Wind, Sand, & Stars

Standard

In the last few years, I’ve discovered that the places dearest to my heart are the frontiers, the places that exist on the very edge of civilization, reminding you that man is just one of Mother Nature’s children (and by no means her favourite!). Antarctica and Churchill are examples of this, and now Merzouga can be added to the list. Although the snow is replaced by sand, and the penguins and polar bears exchanged for camels, there is still the exhilarating peace and quiet of an untouched landscape. And, looking at the map and seeing all the roads end like loose threads, one has to ask, “What’s past that?”

Answering this question, at least somewhat, was the main attraction of our trek into the heart of Morocco. The sun was already low in the sky when Sara and I started fumbling with our aforementioned headscarves. Reasonably proud of our turban skills, we walked out behind the riad where our local guides (with far more skillfully-wound turbans) were prepping in the stable. We had seen this stable the previous day – an open-air adobe enclosure where camels happily munched on heaps of hay – but we had kept a respectful distance. That was about to change.

CIMG0184

Camels are fascinating creatures. Judging from their bizarrely long lips and spindly legs that seem to bend every direction except the one you’d expect, one would think they would be very awkward animals. Somehow, however, they manage to be incredibly graceful, hoisting their rider effortlessly into the air and trudging through seas of sand without sinking. We mounted our steeds and ambled single-file (you know, to hide our numbers) into the dunes of Erg Chebbi, beyond where any road could physically be built.

image
image
image
image
image

It only took a few minutes for the riad and the last of the vegetation to disappear completely. After another half-hour, we stopped to appreciate the sun as it set magnificently into the ‘sand sea,’ as it is known in Arabic.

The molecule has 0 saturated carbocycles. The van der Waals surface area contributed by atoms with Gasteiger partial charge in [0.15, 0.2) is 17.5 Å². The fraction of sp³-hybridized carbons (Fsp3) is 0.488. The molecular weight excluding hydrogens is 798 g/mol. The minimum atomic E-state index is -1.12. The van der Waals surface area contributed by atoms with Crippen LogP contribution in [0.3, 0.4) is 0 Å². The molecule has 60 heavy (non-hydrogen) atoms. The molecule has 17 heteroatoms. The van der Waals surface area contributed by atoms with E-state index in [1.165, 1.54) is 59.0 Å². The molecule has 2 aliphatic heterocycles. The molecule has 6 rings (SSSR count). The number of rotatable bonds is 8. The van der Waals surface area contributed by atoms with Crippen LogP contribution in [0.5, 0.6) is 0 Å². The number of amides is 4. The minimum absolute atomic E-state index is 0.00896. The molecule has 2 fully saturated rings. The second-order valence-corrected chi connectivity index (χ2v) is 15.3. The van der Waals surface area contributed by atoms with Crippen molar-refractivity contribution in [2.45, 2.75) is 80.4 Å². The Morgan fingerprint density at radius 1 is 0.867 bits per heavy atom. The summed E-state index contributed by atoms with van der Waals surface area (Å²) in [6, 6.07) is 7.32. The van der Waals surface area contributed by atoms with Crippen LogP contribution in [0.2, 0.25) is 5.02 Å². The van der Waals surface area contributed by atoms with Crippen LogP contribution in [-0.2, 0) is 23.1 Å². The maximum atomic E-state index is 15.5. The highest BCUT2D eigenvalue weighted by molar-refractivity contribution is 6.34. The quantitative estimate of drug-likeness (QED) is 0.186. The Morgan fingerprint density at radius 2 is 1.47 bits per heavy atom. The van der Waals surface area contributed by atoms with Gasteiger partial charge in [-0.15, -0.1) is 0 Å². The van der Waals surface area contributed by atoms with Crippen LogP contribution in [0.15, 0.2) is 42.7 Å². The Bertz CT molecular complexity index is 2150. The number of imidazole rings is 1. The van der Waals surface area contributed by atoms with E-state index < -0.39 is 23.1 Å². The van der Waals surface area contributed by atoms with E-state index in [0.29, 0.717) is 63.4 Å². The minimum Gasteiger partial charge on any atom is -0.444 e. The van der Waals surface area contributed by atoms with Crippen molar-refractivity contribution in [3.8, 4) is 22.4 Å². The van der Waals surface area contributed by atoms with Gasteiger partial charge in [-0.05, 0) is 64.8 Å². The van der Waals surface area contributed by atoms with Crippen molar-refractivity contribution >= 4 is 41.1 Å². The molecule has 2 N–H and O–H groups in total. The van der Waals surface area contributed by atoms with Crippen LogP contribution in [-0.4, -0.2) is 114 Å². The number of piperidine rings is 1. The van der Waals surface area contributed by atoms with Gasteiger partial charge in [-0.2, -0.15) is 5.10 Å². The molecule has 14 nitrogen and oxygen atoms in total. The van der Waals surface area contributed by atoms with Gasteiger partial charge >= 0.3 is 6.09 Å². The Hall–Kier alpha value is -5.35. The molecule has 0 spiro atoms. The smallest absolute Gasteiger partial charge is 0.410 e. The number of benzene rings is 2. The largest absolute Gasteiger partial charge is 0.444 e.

Note our camel-back… on a camel’s back!!
image
image
image
image
image

We rode on as stars began appear in the dusky sky, mesmerized by this foreign planet we had stumbled upon. Reaching the top of a particularly high dune we were able to see, down in the ‘valley,’ two rows of tents reminiscent of the ones we had seen nomadic Berber families living in. These were our homes for the night.

image

It’s easy to understand why carpets are so emblematic of this part of the world: they are heavy enough to not blow away at night, they somehow scrape sand off your feet without then transferring it to the next person’s feet, and you can build HOUSES with them!
image

We enjoyed yet another delicious tagine, the listened to our guides jam with some traditional Berber instruments for a while. Somehow I ended up with the drums, which was fun, but fortunately their requests for me to sing were short-lived.
image
image

Once the jam session had petered out, Sara and I scaled the next dune for one of the most incredible shooting star shows of our lives. We’ve enjoyed many a clear night with beautiful stars, but we’re also used to incessantly shivering at the same time. Laying in the warm sand long enough to actually see certain stars set and new stars rise was truly unbelievable.

The next day started at 5:30 for a few reasons: One, contrary to popular belief, desert nights are actually blisteringly hot, and we were more than ready to abandon any thoughts of sleeping in our carpet-sauna. Two, because of said heat, it’s best to get an early start to the day before the sun gets too high. And three, and most importantly, it’s not everyday you get to see the sunrise over the Saharan dunes.

image

CIMG0153

After being thoroughly awe-inspired (and only singing the Lion King song once), we re-mounted our camels and set off back to Merzouga, retying our turbans every few minutes as various orifices filled with sand (the wind had picked up significantly overnight). Truly the most incredible climax for an unforgettable trip.

image
image

Advertisements

9 responses »

  1. Amazing! Christmas gift idea – the picture of the silhouettes of the camels trekking across the desert – it would look great on the wall beside the Antarctica penguins!

    Like

  2. Pingback: Happy Birthday, Castro | saratreetravels

Leave a comment! No, seriously, WE LOVE COMMENTS. All kinds of comments! Preferably really long, witty ones. But short little guys are good too! YAYYYYY COMMENTS!! Please don't be the person who reads this and then casually mentions a month later that they read it. LEAVE A COMMENT!! :)

Fill in your details below or click an icon to log in:

WordPress.com Logo

You are commenting using your WordPress.com account. Log Out / Change )

Twitter picture

You are commenting using your Twitter account. Log Out / Change )

Facebook photo

You are commenting using your Facebook account. Log Out / Change )

Google+ photo

You are commenting using your Google+ account. Log Out / Change )

Connecting to %s